Review: Mangoes, Mischief & More

“King Bheema was a kind and just ruler. Every day he held court at the palace. Rich or poor, tall or short, man or woman – anyone could walk in with a problem.” page 1

Mangoes, Mischief, and Tales of Friendship: Stories from India by Chitra Soundar, illustrated by Uma Krishnaswamy.
My edition Candlewick Press, Somerville, MA, 2019.
MG fiction, 180 pages.
Lexile:  600L  .
AR Level:  4.4 (worth 3.0) .
NOTE: this is a compilation of two books:
> A Dollop of Ghee and a Pot of Wisdom (2010)
> A Jar of Pickles and a Pinch of Justice (2016)

Prince Veera and his best friend Suku decide to hold court and resolve disputes when his father King Bheema is not available in this collection of eight interconnected short stories.

Mangoes Mischief and Tales of Friendship cover resized
Mangoes, Mischief, and Tales of Friendship: Stories from India by Chitra Soundar, illustrated by Uma Krishnaswamy.

I came across this charming book looking for our next family read-alouds after we finished the Anna Hibiscus series.  Since there are only two volumes, the American publisher has decided to combine them into one book.  It was considerably cheaper to purchase the collected hardcover volume than to buy the two paperbacks separately, although I’m not sure how much that has to do with import costs.

Often with these sorts of combined volumes, it’s not obvious that this is a reissue rather than a continuation of the series (which can leave readers feeling cheated).  But Candlewick does a good job of showing that these two books are combined.  I also appreciated the way elements of both covers were mixed to make the cover for this book.

Prince Veera’s First Case

The setting and characters are introduced and a variety of case examples given.  Prince Veera’s first challenging case is that of a sweetshop owner who wishes to charge a poor man for smelling the sweets.  His resolution is unexpected but interesting.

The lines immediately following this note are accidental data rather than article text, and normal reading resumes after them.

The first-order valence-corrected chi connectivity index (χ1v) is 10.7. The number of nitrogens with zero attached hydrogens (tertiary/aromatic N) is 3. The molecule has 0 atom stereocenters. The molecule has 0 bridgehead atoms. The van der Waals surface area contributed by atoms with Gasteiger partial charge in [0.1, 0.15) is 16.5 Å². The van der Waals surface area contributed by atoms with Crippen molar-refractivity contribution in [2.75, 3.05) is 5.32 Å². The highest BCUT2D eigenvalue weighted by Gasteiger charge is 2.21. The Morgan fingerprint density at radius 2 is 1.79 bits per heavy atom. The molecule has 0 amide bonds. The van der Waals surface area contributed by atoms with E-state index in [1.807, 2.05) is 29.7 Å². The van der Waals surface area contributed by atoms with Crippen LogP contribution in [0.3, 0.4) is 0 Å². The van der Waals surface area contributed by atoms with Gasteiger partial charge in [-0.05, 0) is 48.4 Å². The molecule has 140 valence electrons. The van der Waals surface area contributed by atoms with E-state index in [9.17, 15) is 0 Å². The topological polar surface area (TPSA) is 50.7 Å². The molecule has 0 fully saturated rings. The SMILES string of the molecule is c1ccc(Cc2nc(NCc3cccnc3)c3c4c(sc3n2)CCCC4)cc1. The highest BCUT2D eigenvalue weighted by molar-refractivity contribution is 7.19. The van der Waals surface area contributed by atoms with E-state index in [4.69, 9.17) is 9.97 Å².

Mangoes Mischief and Tales of Friendship p12-13 resized
We see Prince Veera and Suku on page 12 and 13 of Mangoes Mischief and Tales of Friends.

Who Stole the Laddus?

This case refers back to the previous one as the delicious smell of the sweets has left everyone wanting more.  Then one of King Bheema’s favorite laddus is stolen!  Veera calls on the God of Honesty and his own clever wit to track down the thief.

The Case of the Greedy Moneylender

This story is the most serious in this book although still lighthearted and even funny.  Prince Veera is missing his friend Suku and goes to visit his home only to find that he has been taken by a moneylender.  Together they work out a prank to teach the greedy man a lesson.

The Unfortunate Case

Prince Veera goes to the market incognito and encounters Dhuri, a famously unlucky man.  When the king hears about it, he wants to meet Dhuri too.  But the bad luck appears even before Dhuri arrives.  Will Prince Veera have the courage to stand up for what is right?

Mangoes Mischief and Tales of Friendship back cover resized
The back cover of Mangoes Mischief and Tales of Friendship shows both of the previous collection covers.

All’s Well with Mango Pickles

A year after the first book, Prince Veera and Suku have again persuaded the king to let them hold court in his absence.  First they deal with the case of a well sold without the water inside, then a more complicated case of missing jewelry and pickled mangoes that involves some taste-testing.